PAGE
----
• to understand the real impact of antibiotics on the microflora, both at whole gut ecology level, including selection of resistance, and at level of mobile genes and their vehicles (eg: plasmid ecology) – this work has major implications for national antibiotic policy and screening strategies; and
  • to marry high-throughput technology for epidemiological screening with high-speed accurate diagnosis in the critically ill, especially for septic shock and central-line associated blood stream infections. These areas are completely novel, not having been achieved anywhere in the world, and supported by external grants (NHMRC).

Professor Jon Iredell's research has been published in major medical journals including, the Journal of Clinical Microbiology, New England Journal of Medicine and Antimicrobial Agents and Chemotherapy.

Click here for a full listing of Professor Iredell's publications.

A critical look at infection


(Iredell, Sorrell, Gilbert, Booy, Kerridge, Dwyer, Webb, Sintchenko, Jones, Bennett)

The Hon Mark Butler, Federal Minister for Mental Health and Ageing, opened the Centre for Research Excellence in Critical Infection at a ceremony at the Westmead Millennium Institute in 2011, funded for 5 years at $500,000 per annum. Two research Fellows joined us from the ICDDR in Dhaka and have just begun work in the Department.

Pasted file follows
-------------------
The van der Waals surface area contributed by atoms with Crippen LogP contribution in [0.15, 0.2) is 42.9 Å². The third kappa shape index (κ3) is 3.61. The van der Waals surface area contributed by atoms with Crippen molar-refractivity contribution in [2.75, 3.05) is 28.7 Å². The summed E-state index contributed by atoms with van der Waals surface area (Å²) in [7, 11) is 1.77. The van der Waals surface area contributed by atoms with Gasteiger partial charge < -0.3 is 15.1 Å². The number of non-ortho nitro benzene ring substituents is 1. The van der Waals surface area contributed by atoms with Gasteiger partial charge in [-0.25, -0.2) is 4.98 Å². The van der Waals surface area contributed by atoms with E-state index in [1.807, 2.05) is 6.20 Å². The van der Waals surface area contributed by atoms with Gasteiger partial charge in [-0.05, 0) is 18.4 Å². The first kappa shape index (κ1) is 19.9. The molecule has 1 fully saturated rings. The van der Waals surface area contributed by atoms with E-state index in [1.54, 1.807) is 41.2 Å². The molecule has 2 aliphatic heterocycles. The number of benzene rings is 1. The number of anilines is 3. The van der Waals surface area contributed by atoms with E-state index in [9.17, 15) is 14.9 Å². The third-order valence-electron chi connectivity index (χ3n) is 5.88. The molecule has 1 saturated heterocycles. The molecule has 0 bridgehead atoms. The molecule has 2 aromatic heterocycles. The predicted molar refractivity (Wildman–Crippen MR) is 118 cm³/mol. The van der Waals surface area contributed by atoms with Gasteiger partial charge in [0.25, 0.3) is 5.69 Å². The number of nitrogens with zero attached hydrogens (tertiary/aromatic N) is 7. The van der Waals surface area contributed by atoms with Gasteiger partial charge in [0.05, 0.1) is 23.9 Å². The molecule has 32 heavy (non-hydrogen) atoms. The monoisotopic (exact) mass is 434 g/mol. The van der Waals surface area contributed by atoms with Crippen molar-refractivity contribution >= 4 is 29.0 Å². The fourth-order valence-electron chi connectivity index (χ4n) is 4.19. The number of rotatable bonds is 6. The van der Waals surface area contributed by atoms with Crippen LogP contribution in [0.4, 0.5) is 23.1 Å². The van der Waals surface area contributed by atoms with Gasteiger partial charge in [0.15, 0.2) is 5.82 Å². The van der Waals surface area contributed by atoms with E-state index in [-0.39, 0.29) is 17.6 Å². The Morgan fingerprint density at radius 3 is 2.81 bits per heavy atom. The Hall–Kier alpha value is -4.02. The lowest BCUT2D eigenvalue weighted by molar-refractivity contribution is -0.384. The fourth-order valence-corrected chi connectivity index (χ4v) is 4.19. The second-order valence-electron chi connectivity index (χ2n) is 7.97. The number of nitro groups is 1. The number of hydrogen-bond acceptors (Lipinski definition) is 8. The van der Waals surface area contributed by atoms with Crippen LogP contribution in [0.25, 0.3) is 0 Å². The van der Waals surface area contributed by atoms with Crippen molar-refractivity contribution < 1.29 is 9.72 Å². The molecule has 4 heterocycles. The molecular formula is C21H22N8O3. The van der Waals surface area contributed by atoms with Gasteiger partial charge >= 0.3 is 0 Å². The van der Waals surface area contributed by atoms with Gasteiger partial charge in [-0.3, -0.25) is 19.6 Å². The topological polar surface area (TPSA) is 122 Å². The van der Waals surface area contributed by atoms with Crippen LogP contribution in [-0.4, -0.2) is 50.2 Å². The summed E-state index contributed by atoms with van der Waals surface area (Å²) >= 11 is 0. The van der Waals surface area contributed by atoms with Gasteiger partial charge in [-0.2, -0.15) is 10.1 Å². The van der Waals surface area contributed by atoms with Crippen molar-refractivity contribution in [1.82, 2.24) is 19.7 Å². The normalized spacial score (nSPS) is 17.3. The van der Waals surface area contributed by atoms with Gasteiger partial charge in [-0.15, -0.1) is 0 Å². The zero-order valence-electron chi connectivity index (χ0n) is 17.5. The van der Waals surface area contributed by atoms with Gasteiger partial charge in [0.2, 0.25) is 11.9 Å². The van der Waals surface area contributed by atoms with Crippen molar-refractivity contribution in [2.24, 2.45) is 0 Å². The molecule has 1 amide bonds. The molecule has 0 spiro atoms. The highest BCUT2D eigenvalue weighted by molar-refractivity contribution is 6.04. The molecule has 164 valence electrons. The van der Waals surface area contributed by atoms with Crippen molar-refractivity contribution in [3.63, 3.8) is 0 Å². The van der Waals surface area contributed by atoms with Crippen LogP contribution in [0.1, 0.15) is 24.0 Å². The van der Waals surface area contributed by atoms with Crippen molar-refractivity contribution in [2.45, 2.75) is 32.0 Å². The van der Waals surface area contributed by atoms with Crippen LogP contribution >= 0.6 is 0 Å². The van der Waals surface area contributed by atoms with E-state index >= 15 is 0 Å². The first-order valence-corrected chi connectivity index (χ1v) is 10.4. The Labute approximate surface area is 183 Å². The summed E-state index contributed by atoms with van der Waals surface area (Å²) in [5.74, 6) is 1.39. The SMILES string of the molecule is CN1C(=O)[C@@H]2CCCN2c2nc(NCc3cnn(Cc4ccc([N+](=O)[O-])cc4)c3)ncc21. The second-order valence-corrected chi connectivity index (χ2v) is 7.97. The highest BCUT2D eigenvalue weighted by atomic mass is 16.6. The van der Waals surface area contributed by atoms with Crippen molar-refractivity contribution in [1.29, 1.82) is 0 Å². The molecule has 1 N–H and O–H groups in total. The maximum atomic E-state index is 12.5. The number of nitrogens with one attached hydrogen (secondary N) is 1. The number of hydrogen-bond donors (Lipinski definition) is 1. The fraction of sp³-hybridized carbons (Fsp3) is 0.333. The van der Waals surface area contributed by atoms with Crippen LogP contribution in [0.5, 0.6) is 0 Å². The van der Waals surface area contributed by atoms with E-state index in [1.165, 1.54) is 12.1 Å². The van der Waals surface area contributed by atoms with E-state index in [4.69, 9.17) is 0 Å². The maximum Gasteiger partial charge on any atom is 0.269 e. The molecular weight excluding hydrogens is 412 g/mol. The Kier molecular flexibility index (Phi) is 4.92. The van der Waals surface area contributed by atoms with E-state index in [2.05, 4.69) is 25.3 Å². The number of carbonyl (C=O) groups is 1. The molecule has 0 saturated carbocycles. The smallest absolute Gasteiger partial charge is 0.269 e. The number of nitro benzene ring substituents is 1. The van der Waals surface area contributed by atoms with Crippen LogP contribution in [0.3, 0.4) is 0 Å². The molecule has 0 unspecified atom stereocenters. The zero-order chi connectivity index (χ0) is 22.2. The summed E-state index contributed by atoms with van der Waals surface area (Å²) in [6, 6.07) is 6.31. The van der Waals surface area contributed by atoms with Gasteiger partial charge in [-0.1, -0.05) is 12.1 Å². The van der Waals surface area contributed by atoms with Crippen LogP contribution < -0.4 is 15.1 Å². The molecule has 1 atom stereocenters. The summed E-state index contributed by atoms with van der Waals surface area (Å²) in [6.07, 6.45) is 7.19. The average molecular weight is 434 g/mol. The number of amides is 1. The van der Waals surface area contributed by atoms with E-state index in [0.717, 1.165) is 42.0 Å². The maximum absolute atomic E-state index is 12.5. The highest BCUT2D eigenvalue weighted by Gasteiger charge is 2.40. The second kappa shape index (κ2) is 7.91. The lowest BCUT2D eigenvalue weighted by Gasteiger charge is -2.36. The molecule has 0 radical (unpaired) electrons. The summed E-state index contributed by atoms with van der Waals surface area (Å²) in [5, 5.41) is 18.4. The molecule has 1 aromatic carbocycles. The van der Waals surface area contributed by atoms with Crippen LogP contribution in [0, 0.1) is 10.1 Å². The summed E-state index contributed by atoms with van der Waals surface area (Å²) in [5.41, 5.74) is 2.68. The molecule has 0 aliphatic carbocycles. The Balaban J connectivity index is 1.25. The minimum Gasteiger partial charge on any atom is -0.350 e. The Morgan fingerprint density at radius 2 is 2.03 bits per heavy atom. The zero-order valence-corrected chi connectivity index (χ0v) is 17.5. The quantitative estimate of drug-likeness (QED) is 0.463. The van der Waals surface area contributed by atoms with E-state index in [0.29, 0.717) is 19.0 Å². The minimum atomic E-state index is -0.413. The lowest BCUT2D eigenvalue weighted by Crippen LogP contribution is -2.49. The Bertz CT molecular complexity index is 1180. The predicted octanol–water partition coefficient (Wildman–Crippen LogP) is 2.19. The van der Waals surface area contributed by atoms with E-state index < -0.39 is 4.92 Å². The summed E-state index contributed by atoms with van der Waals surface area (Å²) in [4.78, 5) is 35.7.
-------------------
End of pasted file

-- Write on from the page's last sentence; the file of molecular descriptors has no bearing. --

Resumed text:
Direct support goes to the Paediatric Active Enhanced Surveillance Unit (PAEDS) and researchers in the Centre for Value Ethics and the Law in Medicine and to conduct clinical trials and microbiology surveillance and research on this campus.

A colloquium was held on 25 November 2011 at the Sydney Law School to review plans, among which is the inaugural short course in critical infection (May 11-12), the first of its kind, aimed at Intensivists wishing to learn relevant Microbiology and Infectious Diseases. We expect this to be an important step forward in antibiotic stewardship in 2012. Email: critical.infection@sydney.edu.au.

Recent work in our group has shown that: